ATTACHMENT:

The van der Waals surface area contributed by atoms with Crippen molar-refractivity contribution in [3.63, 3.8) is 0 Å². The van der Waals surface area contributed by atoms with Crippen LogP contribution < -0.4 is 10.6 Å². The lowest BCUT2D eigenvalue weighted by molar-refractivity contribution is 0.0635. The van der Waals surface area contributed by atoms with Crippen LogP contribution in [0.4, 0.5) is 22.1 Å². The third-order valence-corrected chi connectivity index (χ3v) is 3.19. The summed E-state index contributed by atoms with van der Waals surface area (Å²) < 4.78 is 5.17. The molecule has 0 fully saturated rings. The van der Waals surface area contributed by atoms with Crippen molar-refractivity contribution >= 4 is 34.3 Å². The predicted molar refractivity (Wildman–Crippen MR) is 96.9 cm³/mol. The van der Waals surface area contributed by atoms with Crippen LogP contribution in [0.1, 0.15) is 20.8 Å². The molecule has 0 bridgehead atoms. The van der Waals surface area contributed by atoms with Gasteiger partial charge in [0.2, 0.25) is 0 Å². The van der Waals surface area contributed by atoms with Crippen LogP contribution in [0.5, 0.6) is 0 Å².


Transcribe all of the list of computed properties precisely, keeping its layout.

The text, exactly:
The van der Waals surface area contributed by atoms with Crippen molar-refractivity contribution in [3.63, 3.8) is 0 Å². The van der Waals surface area contributed by atoms with Crippen LogP contribution < -0.4 is 10.6 Å². The lowest BCUT2D eigenvalue weighted by molar-refractivity contribution is 0.0635. The van der Waals surface area contributed by atoms with Crippen LogP contribution in [0.4, 0.5) is 22.1 Å². The third-order valence-corrected chi connectivity index (χ3v) is 3.19. The summed E-state index contributed by atoms with van der Waals surface area (Å²) < 4.78 is 5.17. The molecule has 0 fully saturated rings. The van der Waals surface area contributed by atoms with Crippen molar-refractivity contribution >= 4 is 34.3 Å². The predicted molar refractivity (Wildman–Crippen MR) is 96.9 cm³/mol. The van der Waals surface area contributed by atoms with Crippen LogP contribution in [0.1, 0.15) is 20.8 Å². The molecule has 0 bridgehead atoms. The van der Waals surface area contributed by atoms with Gasteiger partial charge in [0.2, 0.25) is 0 Å². The van der Waals surface area contributed by atoms with Crippen LogP contribution in [0.5, 0.6) is 0 Å².